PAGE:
I know, I've basically spent a couple paragraphs poking fun at the mini-society in which I'm posting this blog to, plus I haven't really reached a point. I almost hate saying this because of all the build up of annoyance against them, their music, and/or their fanbase, but I completed my album and got all of Deja Entendu (I had "Quiet Things..." only) and, well...it's pretty good, I guess. Actually, it's really good. It is truly a great album and worthy of the hype. There. Listening to songs like "Sic Transit Gloria", "The Boy Who Blocked His Own Shot" and "Guernica" for the first time a couple of weeks ago, it definitely hit me that, yes, this band deserves some recognition for actually messing with the pop-punk formula and writing some good stuff.
But still, I don't get it. They're pretty good, sure, but I really don't understand the ultra-hype around Brand New. They have hit such a nerve on this site that it's almost a requirement as a member on here to worship them. If their name is mentioned in a review or even in a comment, it cause a flood of adulation from not a couple, but most members on the site. The million dollar question here is, they're good, but what caused them to become THIS hyped? Who is Brand New to you?, "you" being a reader basing your judgement solely on your feeling of the band and not what the entire community feels. I feel like I'm missing something here and maybe someone with more knowledge of the band or of AbsolutePunk could fill me in...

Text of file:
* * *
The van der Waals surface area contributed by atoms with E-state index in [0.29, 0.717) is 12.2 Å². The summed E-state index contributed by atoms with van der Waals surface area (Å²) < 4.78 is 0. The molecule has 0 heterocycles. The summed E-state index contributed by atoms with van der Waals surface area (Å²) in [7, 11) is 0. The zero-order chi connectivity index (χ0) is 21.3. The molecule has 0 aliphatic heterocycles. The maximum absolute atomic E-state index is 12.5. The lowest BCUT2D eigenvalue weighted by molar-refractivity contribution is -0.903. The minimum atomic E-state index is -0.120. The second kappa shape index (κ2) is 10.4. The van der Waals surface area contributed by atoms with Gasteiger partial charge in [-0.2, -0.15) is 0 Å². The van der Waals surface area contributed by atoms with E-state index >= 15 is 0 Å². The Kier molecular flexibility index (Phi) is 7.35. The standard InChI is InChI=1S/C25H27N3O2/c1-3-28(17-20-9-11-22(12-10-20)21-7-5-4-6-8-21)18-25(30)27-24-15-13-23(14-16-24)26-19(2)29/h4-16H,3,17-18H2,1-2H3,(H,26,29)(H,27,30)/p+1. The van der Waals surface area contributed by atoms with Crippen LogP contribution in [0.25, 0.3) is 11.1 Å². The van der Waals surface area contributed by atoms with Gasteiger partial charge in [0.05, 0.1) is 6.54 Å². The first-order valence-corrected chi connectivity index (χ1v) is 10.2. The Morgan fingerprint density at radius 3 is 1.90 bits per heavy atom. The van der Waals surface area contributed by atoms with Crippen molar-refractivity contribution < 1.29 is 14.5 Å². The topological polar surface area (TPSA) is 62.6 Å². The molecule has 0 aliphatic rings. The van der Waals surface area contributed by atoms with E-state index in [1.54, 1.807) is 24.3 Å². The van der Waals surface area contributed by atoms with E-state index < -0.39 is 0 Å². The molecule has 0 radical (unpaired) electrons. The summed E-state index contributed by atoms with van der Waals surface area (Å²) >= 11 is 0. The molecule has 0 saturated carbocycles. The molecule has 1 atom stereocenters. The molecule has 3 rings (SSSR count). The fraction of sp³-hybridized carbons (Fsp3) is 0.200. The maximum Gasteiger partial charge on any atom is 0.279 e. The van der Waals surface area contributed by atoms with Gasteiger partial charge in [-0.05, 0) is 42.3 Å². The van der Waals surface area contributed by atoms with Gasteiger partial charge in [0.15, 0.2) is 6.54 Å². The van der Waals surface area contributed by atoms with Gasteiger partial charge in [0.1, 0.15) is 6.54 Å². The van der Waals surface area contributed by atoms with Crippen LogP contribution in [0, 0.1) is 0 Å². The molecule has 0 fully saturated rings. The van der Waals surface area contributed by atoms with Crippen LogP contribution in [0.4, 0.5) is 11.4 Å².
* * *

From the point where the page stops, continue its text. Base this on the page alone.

Seeing as I usually write a whole paper, including thesis and footnotes, whenever I make a comment on a heated debate on AP.net, I'll blog it this time.
This post is in response to anamericangod's "The Scene is Dead" first of all. If you haven't read it, go here first. Basically, if you're lazy, he just describes the decay that has occurred in music with bands playing without feeling, which, to some extent, is true. He also discusses the effects of MTV and MySpace promoting talentless acts, which again, is kind of true. But I think his last two statements are extremely incorrect:
"The scene is dead.
Long live the scene."